“I am leaving for my next training,” I announced to my friend with some excitement, “hypnosis and NLP.” He looked at me. “NLP? What’s that?”

I knew the question was coming, and I also remembered my past attempts to explain being exercises in futility. When I tried to explain NLP as “Study of effective communication and excellence,” it was rather insufficient. The more pointed definition such as “Therapeutic modality geared toward shifting internal representations to create change in internal state (prevalent emotions), internal process (the “how” of our psyche), and external behavior” was more confusing.

So I decided to take a different route. “Let me give you a little taste of NLP (Neuro-Linguistic Programming). Do you like ice-cream?” My friend still had a puzzled expression on his face. “Yeah, sure. Ice-cream is good.”

” Which flavor is your most favorite?” I continued.
-“I like, hmm. Mocha is my favorite,” he said.
“Ok, great! So when you think about this delicious Mocha ice-cream, do you have a picture?”
-“In my mind, you mean?”
-“Yes. Do you have a picture?” I persisted.
-“Yes,” my friend replied with the unchanged perplexed expression.
-“ Is the picture Black & White or color?”
– “Ahmm…it is in color..”
-“Is it near or far?”
– “Right here.” He made a frame with his hands in front of his chest.
-“Great! And what is the size of this picture?” My friend again put his hands into a shape of a frame in front of his chest.
-“Do you see the picture from your own eyes, or do you see yourself in the picture, as if you were looking at yourself through someone else’s eyes?”
-“Hmm, I am looking through my own eyes.”
-“Are there any sounds associated with this picture?”
-“Are there any sensations associated with this picture?”
-“Hmm…a chill feeling on my tongue and nice feeling in my stomach.”
-What is the shape of the feeling in your stomach?’
-“Shape? I guess it’s kind of round and filling my belly.”
-“Ok, great”. I had a smile on my lips, thinking of a little surprise I had for my buddy.
-“So recently,” I started,“ I celebrated my friend’s birthday in one of the restaurants in my city, and one of the desert items was garlic ice cream!”

My friend’s eyes visibly grew in their orbits and his eyebrows were threatening to jump off his forehead – “Garlic?”
-“Yes, garlic. Is that something you would be interested in trying?”
-“Oh man, its sounds awful!”
-“Great!” I continued. “So when you think of garlic ice-cream, do you have a picture?”
-“Ok, and if you did, would it be Black & White or Color?”

I proceeded to ask the same sequence of questions regarding the garlic ice-cream as I did regarding the Mocha ice-cream. My friend’s picture of a garlic ice-cream was very different from his picture of the Mocha ice-cream. The picture his mind offered for garlic ice-cream was in black & white, removed from the center to the bottom right corner of his visual field, and the feelings that came with that picture were tightening of throat and discomfort on the back of the mouth.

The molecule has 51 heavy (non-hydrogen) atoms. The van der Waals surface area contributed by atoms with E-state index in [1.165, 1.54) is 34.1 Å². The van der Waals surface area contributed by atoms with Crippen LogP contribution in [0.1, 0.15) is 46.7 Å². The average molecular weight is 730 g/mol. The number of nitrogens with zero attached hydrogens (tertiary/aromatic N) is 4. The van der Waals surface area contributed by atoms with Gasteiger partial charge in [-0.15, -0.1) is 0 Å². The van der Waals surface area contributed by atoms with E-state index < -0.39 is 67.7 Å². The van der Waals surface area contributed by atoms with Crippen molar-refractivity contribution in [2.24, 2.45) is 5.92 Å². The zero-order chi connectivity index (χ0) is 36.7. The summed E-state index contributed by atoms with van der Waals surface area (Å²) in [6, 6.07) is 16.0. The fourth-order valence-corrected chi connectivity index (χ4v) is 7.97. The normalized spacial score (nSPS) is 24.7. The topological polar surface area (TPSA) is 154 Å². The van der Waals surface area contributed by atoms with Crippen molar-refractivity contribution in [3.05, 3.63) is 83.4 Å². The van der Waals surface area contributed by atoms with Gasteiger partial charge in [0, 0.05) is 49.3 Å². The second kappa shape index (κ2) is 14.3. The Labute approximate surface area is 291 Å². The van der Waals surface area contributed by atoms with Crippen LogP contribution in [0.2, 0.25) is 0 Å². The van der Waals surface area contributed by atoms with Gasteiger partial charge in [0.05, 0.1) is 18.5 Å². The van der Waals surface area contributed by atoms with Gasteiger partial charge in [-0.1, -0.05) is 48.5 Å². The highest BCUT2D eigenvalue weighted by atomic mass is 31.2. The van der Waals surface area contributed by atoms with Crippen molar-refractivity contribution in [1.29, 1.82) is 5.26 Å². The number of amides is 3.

I pointed out the difference in mental representations of the two food items and explained that these pictures we have in our mind are the mental representations I was talking about. I clarified that each mental representation is comprised of multiple elements and routed in multiple sensory modalities – Visual, Auditory, Kinestetic (bodily sensations), Olfactory and Gustatory. I also pointed out that our mind codes our attitudes toward different objects and issues through size, distance, location, color and other elements of the picture we might have regarding the “thing” at stake. If we change elements of mental representation, our attitude toward the object at stake is likely to shift.

At this point I noticed that the puzzled look was gone from my friend’s face, and he was listening with interest and focus. I proceeded to explain that by using NLP we can do pretty basic stuff as well as pretty complex things. For example, we can help someone stop liking a food item, if they do not wish to eat it any longer. We can also shift the hierarchy of values to change client’s perception of the world around them. Once our values change and different things become more important, our behavior and focus change to support the new value system, and so do the results we get in our life, from having a more fulfilling relationship, to having more money.

I was on a roll, describing the wonders and richness of NLP. Then I realized it was time for my next session, and my next client would be waiting for me.

“I have a session,” I interrupted myself, “Got to go. We can talk more about NLP some other time.” My friend nodded, “Yeah, it sounds fascinating. I want to hear about the training!” “It will be a blast, I thought to myself, walking toward my office, “I’m loving life…loving it.”

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